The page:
Terminal Pleistocene to early Holocene volcanic eruptions at Zuni Salt Lake, west-central New Mexico, USA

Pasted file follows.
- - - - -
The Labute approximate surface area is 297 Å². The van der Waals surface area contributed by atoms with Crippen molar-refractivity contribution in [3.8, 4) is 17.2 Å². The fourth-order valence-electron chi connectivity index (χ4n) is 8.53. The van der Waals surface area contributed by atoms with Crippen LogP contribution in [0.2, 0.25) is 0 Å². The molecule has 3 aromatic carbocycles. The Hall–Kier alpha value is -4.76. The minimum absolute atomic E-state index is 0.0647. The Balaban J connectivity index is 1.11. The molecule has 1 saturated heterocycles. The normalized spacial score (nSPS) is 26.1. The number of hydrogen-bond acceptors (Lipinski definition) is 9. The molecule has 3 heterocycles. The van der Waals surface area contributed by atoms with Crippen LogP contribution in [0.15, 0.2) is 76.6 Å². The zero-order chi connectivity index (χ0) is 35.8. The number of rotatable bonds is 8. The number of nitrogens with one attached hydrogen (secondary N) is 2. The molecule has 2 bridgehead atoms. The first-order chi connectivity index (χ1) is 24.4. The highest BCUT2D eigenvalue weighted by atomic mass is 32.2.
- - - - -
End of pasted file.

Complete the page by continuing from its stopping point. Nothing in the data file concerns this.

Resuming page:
Zuni Salt Lake (ZSL) is a large maar in the Red Hill–Quemado volcanic field located in west-central New Mexico in the southwestern USA. Stratigraphic analysis of sections in and around the maar, coupled with optically stimulated luminescence (OSL) and accelerator mass spectrometry (AMS) 14C dating, indicate that ZSL volcanic activity occurred between ∼13.4 and 9.9 ka and was most likely confined to a ≤500-year interval sometime between ∼12.3 and 11.0 ka. The basal volcanic unit consists of locally widespread basaltic ash fallout interpreted to represent a violent or wind-aided strombolian eruption tentatively attributed to Cerro Pomo, a scoria cone ∼10 km south of ZSL. Subsequent eruptions emanated from vents near or within the present-day ZSL maar crater. Strombolian eruptions of multiple spatter and scoria cones produced basaltic lava and scoria lapilli fallout. Next, a phreatomagmatic eruption created the maar crater and surrounding tephra rim and apron. ZSL eruptions ended with strombolian eruptions that formed three scoria cones on the crater floor. The revised age range of ZSL is younger and more precise than the 190–24 ka 2-sigma age range derived from previous argon dating. This implies that other morphologically youthful, argon-dated volcanoes on the southern margin of the Colorado Plateau might be substantially younger than previously reported.